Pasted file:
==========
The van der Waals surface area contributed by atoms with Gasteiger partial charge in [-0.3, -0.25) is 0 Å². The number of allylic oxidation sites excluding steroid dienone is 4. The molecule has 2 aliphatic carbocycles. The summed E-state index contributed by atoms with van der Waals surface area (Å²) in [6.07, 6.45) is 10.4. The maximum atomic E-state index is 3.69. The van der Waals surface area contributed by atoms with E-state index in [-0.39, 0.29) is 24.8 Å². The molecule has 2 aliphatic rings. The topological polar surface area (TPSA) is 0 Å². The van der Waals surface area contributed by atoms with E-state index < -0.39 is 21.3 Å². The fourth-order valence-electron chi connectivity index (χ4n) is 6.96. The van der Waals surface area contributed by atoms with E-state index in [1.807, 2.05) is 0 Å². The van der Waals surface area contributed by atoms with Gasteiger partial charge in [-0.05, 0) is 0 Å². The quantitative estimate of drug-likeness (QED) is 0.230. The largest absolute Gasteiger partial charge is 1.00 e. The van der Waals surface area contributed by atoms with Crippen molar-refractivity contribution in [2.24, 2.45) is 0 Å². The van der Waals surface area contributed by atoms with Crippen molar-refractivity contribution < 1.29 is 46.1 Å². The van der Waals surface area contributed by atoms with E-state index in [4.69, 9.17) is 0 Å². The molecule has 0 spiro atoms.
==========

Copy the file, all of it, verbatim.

The van der Waals surface area contributed by atoms with Gasteiger partial charge in [-0.3, -0.25) is 0 Å². The number of allylic oxidation sites excluding steroid dienone is 4. The molecule has 2 aliphatic carbocycles. The summed E-state index contributed by atoms with van der Waals surface area (Å²) in [6.07, 6.45) is 10.4. The maximum atomic E-state index is 3.69. The van der Waals surface area contributed by atoms with E-state index in [-0.39, 0.29) is 24.8 Å². The molecule has 2 aliphatic rings. The topological polar surface area (TPSA) is 0 Å². The van der Waals surface area contributed by atoms with E-state index < -0.39 is 21.3 Å². The fourth-order valence-electron chi connectivity index (χ4n) is 6.96. The van der Waals surface area contributed by atoms with E-state index in [1.807, 2.05) is 0 Å². The van der Waals surface area contributed by atoms with Gasteiger partial charge in [-0.05, 0) is 0 Å². The quantitative estimate of drug-likeness (QED) is 0.230. The largest absolute Gasteiger partial charge is 1.00 e. The van der Waals surface area contributed by atoms with Crippen molar-refractivity contribution in [2.24, 2.45) is 0 Å². The van der Waals surface area contributed by atoms with Crippen molar-refractivity contribution < 1.29 is 46.1 Å². The van der Waals surface area contributed by atoms with E-state index in [4.69, 9.17) is 0 Å². The molecule has 0 spiro atoms.